And speaking of butter and unlikely phallic symbols, I’m reminded that there’s a famous butter scene in Tinto Brass’s “Caligula,” represented here.
At one time the movie was going to be called “Gore Vidal’s Caligula” but then Vidal denounced the whole project and had his name taken off, so it’s hard to know if he was the writer of the butter scene. Brass is certainly a fan of the bottom, but only of the female sort as far as I know.
I always misremember and think that Vidal wrote the famous homo-erotic oyster/snail scene in Kubrick’s “Spartacus.” He didn’t of course, he wrote the famous homo-erotic scene in “Ben-Hur.”
So I’m not sure who did write the oyster/snail scene - Dalton Trumbo was the main scriptwriter, with uncredited contributions from Peter Ustinov; and frankly it sounds more like Ustinov. Still, I’m sure Gore Vidal would have been very happy to have written the following: (in the movie, Crassus is played by Laurence Olivier, who we know was sexually versatile, Antonius is Tony Curtis: a pretty straight arrow by all accounts):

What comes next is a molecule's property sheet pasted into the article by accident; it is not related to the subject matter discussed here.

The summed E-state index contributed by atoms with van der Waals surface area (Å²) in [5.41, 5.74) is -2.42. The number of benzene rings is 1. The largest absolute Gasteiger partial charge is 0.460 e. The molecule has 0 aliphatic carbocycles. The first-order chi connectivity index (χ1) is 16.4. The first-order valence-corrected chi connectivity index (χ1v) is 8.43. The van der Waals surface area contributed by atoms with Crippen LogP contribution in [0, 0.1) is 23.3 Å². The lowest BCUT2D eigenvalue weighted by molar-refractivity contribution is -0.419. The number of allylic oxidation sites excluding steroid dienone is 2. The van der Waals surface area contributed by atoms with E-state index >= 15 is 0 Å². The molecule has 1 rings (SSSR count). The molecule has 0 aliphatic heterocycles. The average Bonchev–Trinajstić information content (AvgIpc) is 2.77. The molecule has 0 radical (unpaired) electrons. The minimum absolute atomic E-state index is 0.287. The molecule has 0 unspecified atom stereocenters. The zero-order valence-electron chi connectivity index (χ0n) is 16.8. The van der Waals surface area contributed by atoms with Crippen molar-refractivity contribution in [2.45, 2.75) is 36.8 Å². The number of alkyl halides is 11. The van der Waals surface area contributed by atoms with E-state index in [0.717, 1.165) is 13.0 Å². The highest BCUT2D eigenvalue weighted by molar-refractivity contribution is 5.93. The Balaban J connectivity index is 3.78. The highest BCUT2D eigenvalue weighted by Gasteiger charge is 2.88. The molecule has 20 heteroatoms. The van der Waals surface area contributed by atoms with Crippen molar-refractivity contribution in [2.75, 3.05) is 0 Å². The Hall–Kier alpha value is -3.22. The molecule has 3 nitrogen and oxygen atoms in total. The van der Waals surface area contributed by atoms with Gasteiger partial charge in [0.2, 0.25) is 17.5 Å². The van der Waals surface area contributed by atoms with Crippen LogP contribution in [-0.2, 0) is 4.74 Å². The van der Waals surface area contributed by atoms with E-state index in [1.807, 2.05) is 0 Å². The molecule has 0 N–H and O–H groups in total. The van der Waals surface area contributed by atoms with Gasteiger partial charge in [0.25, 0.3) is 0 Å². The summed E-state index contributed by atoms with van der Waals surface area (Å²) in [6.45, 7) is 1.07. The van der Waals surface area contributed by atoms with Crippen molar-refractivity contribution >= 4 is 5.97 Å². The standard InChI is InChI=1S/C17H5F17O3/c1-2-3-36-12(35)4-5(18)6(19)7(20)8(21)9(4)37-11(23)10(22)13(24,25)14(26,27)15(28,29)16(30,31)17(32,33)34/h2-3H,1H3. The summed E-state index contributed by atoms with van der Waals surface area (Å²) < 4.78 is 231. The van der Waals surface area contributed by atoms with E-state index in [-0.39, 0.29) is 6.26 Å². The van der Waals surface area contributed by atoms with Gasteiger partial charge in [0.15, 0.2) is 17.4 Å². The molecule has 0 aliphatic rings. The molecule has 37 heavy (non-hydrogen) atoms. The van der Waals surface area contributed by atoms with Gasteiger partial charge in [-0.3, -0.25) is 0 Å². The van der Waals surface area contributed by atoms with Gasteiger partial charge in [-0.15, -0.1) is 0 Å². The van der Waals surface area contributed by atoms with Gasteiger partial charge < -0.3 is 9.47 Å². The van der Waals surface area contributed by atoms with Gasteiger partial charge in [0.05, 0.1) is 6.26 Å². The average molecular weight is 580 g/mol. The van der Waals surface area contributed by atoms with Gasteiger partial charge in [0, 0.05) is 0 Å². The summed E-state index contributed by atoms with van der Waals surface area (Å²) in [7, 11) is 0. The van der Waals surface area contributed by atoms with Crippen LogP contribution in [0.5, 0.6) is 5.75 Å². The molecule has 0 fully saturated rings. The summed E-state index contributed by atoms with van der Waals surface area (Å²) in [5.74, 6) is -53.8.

Crassus: Do you eat oysters?
Antoninus: When I have them, master.
Crassus: Do you eat snails?
Antoninus: No, master.
Crassus: Do you consider the eating of oysters to be moral and the eating of snails to be immoral?
Antoninus: No, master.
Crassus: Of course not. It is all a matter of taste, isn't it?
Antoninus: Yes, master.
Crassus: And taste is not the same as appetite, and therefore not a question of morals.
Antoninus: It could be argued so, master.
Crassus: My robe, Antoninus. My taste includes both snails and oysters.
Now it’s pretty darn obvious we’re talking bisexuality here, and I can see that the oyster is a reasonable stand in for the vulva; but what man in his right mind would want his genitals compared to a snail?
“Spartacus” was based on Howard Fast’s novel of the same name. It contains no reference to snails or oyster, but it does contain an extraordinary scene in which a character called Senvius claims to have bought “a quarter of a million pounds of slave to be turned into sausage.” “I will never eat sausage again,” declares a delicate flower called Claudia. “I never ate it,” says her companion Helena. Once you start looking for sexual metaphors you can find them just about everywhere.
Gore Vidal supposedly once asked his mother what the 19th century was like. She said, “Well, the food was awfully good.”
Above, far right, is Gore at the elegantly named Cafe Nicholson.
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